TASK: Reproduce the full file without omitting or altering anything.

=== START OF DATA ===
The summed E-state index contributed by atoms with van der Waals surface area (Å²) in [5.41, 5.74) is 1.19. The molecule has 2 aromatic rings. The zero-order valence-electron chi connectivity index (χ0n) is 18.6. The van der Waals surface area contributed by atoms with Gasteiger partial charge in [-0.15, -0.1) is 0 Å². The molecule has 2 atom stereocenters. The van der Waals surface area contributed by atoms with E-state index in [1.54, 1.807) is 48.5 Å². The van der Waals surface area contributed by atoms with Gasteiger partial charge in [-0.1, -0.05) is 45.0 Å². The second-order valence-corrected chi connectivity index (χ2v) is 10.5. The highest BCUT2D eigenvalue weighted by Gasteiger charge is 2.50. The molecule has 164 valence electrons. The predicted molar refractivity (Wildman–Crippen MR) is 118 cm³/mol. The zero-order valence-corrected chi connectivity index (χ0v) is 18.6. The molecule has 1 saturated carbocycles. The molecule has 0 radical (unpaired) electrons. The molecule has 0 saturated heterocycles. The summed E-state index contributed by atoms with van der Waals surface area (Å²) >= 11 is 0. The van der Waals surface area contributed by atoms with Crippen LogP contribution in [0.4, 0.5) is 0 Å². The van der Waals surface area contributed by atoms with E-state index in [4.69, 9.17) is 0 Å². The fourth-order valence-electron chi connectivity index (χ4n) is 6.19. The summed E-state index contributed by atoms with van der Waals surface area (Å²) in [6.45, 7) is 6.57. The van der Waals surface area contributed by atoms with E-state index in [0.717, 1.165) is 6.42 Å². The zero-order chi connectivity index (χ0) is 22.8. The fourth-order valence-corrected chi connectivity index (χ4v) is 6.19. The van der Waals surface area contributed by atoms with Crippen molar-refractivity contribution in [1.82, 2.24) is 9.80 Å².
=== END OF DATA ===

The summed E-state index contributed by atoms with van der Waals surface area (Å²) in [5.41, 5.74) is 1.19. The molecule has 2 aromatic rings. The zero-order valence-electron chi connectivity index (χ0n) is 18.6. The van der Waals surface area contributed by atoms with Gasteiger partial charge in [-0.15, -0.1) is 0 Å². The molecule has 2 atom stereocenters. The van der Waals surface area contributed by atoms with E-state index in [1.54, 1.807) is 48.5 Å². The van der Waals surface area contributed by atoms with Gasteiger partial charge in [-0.1, -0.05) is 45.0 Å². The second-order valence-corrected chi connectivity index (χ2v) is 10.5. The highest BCUT2D eigenvalue weighted by Gasteiger charge is 2.50. The molecule has 164 valence electrons. The predicted molar refractivity (Wildman–Crippen MR) is 118 cm³/mol. The zero-order valence-corrected chi connectivity index (χ0v) is 18.6. The molecule has 1 saturated carbocycles. The molecule has 0 radical (unpaired) electrons. The molecule has 0 saturated heterocycles. The summed E-state index contributed by atoms with van der Waals surface area (Å²) >= 11 is 0. The van der Waals surface area contributed by atoms with Crippen LogP contribution in [0.4, 0.5) is 0 Å². The van der Waals surface area contributed by atoms with E-state index in [4.69, 9.17) is 0 Å². The fourth-order valence-electron chi connectivity index (χ4n) is 6.19. The summed E-state index contributed by atoms with van der Waals surface area (Å²) in [6.45, 7) is 6.57. The van der Waals surface area contributed by atoms with E-state index in [0.717, 1.165) is 6.42 Å². The zero-order chi connectivity index (χ0) is 22.8. The fourth-order valence-corrected chi connectivity index (χ4v) is 6.19. The van der Waals surface area contributed by atoms with Crippen molar-refractivity contribution in [1.82, 2.24) is 9.80 Å².